The perception of reduced exploration and development risk in these regions is dependent on whether these are actually continuous-type accumulations or not and whether the risk elements of the petroleum system are significantly less than in conventional provinces. At the regional and national scale, considerations of energy supply are presently predicated on the existence of a very large resource base that is accessed through improvements in cost-of-supply functions (i.e. improvements in extraction technology). Economic models presently have a very large ‘reserve bank’ that can be drawn on depending on changes in cost-of-supply functions. Virtually none of these models considers a dramatic variation in either the absolute size of the available resource, or the probability that the resource size is present. The notion that resources might be conventionally distributed has not been rigorously addressed in most assessments or the subsequent economic scenarios.

Prudent decisions require a sound scientific basis and understanding of uncertainty irregardless of whether those decisions concern national energy supply and national energy policy, or a corporate decision to enter a gas-play in the Rocky Mountain region, or an individual or corporate decision to drill a particular well or invest in a particular deal.

The Future

Petroleum exploration forces us to constantly try to explain a multi-dimensional system with insufficient data and to make predictions at times when we lack sufficient knowledge. However, we need to focus on understanding the fundamental controls on gas accumulations in these difficult settings and the uncertainties that surround our understanding. The following is a partial list of areas where future research might shed light on our understanding of these important gas provinces.

  1. Source-rock, gas-generation, and basin-modeling: Despite the drilling of thousands of wells, there remain very few quantitative, calibrated studies (and even fewer publicly available studies) that describe the relationships between source-rock potential, burial and uplift history, expulsion timing, generative volumes, reconstructed migration pathways, and trap timing. If these basins are indeed dominated by conventional traps then an understanding of these elements should improve our assessments of less-densely drilled areas and help us better understand the risks associated with certain trap styles.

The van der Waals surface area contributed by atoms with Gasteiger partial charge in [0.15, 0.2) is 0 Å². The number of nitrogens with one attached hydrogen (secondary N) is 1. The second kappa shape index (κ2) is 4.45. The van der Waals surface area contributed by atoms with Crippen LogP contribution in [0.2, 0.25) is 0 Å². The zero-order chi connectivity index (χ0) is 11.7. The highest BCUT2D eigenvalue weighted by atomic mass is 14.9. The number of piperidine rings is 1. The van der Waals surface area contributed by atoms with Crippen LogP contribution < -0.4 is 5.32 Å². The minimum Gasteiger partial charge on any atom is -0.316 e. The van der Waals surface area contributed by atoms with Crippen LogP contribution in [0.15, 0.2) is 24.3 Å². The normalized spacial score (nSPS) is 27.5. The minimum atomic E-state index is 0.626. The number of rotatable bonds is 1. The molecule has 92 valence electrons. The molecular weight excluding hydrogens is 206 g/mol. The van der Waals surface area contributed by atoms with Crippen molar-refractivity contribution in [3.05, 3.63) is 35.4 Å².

2. Reservoir-description: Attempts to predict reservoir performance are, fundamentally, based on ideas of rock-typing. The majority of efforts to describe reservoir performance attempt to do so on the basis of routine porosity and permeability data, and occasionally on the basis of stressed data. It is abundantly clear that multiphase fluid flow in very low-permeability reservoirs is not only very stress-sensitive, but is different from our more traditional reservoir types. Reservoir description should begin to deal with this observation and attempt to develop theoretical links between laboratory and wireline measurements. Progress along this front will allow for much more intelligent drilling and completion decisions.
  3. Pressure evolution: The original ‘basin-center’ model suggested that overpressure in these basins was due to source-rock maturity and gas expulsion. Well data, however, suggests that there is a much more complicated process at work. Maps that attempt to describe the onset of overpressure have significant topography that sometimes changes on a high-frequency basis. Some initial work suggests to us that pressure-history and burial history are closely linked in these basins. Because overpressured areas have lower effective stress and are able to contain greater volumes of gas, they are also likely to have improved production characteristics. Advances in our understanding of subsurface pressure in these basins may allow for more effective exploration strategies.
  4. Assessment methodologies: The simple fact is that large financial decisions at the corporate and governmental level are based, in part, on an understanding of resource volumes and the associated uncertainties. If the gas accumulations in some of these provinces are indeed conventional, then a comparison of assessment methodologies (continuous-type and conventional) in the same basin using similar datasets might prove illuminating and might indicate the magnitude of the problem of having multiple paradigms. The use of cell-based methodologies should not necessarily be restricted to continuous-type accumulations. Some reservoir-bearing intervals are so heterogeneous that cell-based approaches may prove useful in the prediction of resource volumes in ‘conventional-type’ accumulations.

The available dataset with which to examine these important gas provinces is impressive. We firmly believe that integration of data on multi-disciplinary levels will result in dramatic improvements in our understanding of these low-permeability gas provinces. The emergence of new interpretations and model is healthy. It means that there is new data coming to light and that we, as a community, are asking difficult questions and striving for better solutions.